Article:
School board candidates handle tough questions

Nine candidates competing for two Howard County school board seats available in December fielded tough questions about education reform with authority last night during a two-hour forum sponsored by the League of Women Voters and the county's PTA Council.

Though only one contender has Board of Education experience - incumbent member James P. O'Donnell - many others have long histories as school system activists and volunteers. Their familiarity was evident as they breezed through weighty topics, including standardized testing, budget priorities and superintendent qualifications.


Howard has fewer than five months to replace Superintendent John R. O'Rourke, whose contract expires June 30, and the board hopefuls offered varying views on what qualities that person should possess.

Mary Kay Sigaty, a former teacher who has served on a half-dozen school system committees, wants someone who has "been in the classroom and understands the ramifications of decisions."


Diane Mikulis, a former Howard County community correspondent for The Sun who has led parent-teacher associations at several schools, said the new superintendent should come from "a system comparable" to Howard's in size and diversity. O'Rourke came from a system in Pittsford, N.Y., that was almost entirely white and had one-eighth the budget, staff and students that Howard has.

Roger Lerner, a business attorney who has coached soccer, is looking for someone who can "project personal warmth."

And Frank Aquino, a business attorney serving on the board's operating-budget advisory committee along with candidate Robert Ballinger, said he wants whoever takes the job to "buy into the comprehensive plan for accelerated school improvement," a strategy developed under O'Rourke that seeks to raise achievement of all students.

Recognizing that the school system likely will have to cut its $480.7 million proposed operating budget request, the board applicants also said they would put programs that affect children first and honor a negotiated agreement to raise teacher salaries.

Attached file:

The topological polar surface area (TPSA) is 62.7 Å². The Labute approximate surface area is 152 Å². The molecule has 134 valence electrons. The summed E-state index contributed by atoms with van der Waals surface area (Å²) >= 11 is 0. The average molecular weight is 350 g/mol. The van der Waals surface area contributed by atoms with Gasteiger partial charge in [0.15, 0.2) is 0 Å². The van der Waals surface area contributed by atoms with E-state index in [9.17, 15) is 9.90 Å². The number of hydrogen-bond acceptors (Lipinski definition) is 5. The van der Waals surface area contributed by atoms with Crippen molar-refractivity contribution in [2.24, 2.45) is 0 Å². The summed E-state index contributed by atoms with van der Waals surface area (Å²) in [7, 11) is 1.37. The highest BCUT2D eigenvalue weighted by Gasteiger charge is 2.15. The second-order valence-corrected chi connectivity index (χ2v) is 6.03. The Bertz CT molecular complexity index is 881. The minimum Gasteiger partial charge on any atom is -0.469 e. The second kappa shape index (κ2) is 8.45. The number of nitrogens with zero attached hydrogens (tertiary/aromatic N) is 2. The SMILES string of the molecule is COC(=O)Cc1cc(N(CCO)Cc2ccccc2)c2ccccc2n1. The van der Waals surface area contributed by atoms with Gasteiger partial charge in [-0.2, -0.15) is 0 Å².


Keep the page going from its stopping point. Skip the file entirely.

"The top priority has to be what goes on in the front lines - that's the classroom," said Allen Dyer, a Vietnam veteran and Ellicott City attorney who has sued the school board for alleged open-meetings violations, a topic that sparked the only heated statements last night.

When asked if they would participate in closed meetings given past controversy, O'Donnell said such meetings were necessary - particularly to discuss personnel matters - and legal. But Dyer took offense and accused O'Donnell of taking part in illegal closed meetings.

Lerner said everyone needed to "back off the legalism," because it wasn't helping. But Cynthia Vaillancourt, who owns a pottery shop and has two children in Howard schools, sided with Dyer, saying that there was a "distinct feeling" in the community that public decisions were being made behind closed doors.

On the subject of assessment tests, Ballinger, PTA vice president at Northfield Elementary, acknowledged they were needed, but stressed that the exams are "just one of the tools" for gauging development and said he would urge a broad approach to student and teacher evaluation.


Joanne Heckman, whose platform rests on accountability within the school system, echoed Ballinger's sentiments and said she was against testing as a way to measure teacher effectiveness. She also said she would expect a superintendent to share school administrator evaluations with the board so the reviews would remain open and verifiable.

The March primary will narrow the field to four who will advance to the November election and vie for a four-year board term. Terms expire at the end of the year for Sandra H. French, who has served for nearly 12 years, and O'Donnell, who was appointed to the five-member board in January 2002 as a replacement for Laura Waters, who quit in October 2001.

Howard Board of Education candidate forums

Feb. 18: Noon to 1:30 p.m. at Owen Brown Interfaith Center in Columbia, 7246 Cradlerock Way. Sponsored by the Association of Community Services.

Feb. 18: 7 p.m. to 9 p.m. at Glenelg High School in Glenelg, 14025 Burnt Woods Road. Sponsored by 10 PTAs in the western region of Howard County.

Feb. 19: 7 p.m. to 9 p.m. at Bonnie Branch Middle School in Ellicott City, 4979 Ilchester Road. Sponsored by PTAs of Bonnie Branch Middle and Ilchester Elementary.


Feb. 23: 7 p.m. to 9 p.m. at Hollifield Station Elementary School in Ellicott City, 8701 Stonehouse Dr. Sponsored by six area PTAs.

Feb. 25: 7:30 p.m. to 9 p.m. at Lime Kiln Middle School in Fulton, 11650 Scaggsville Road. Sponsored by PTAs of Lime Kiln Middle and Fulton Elementary.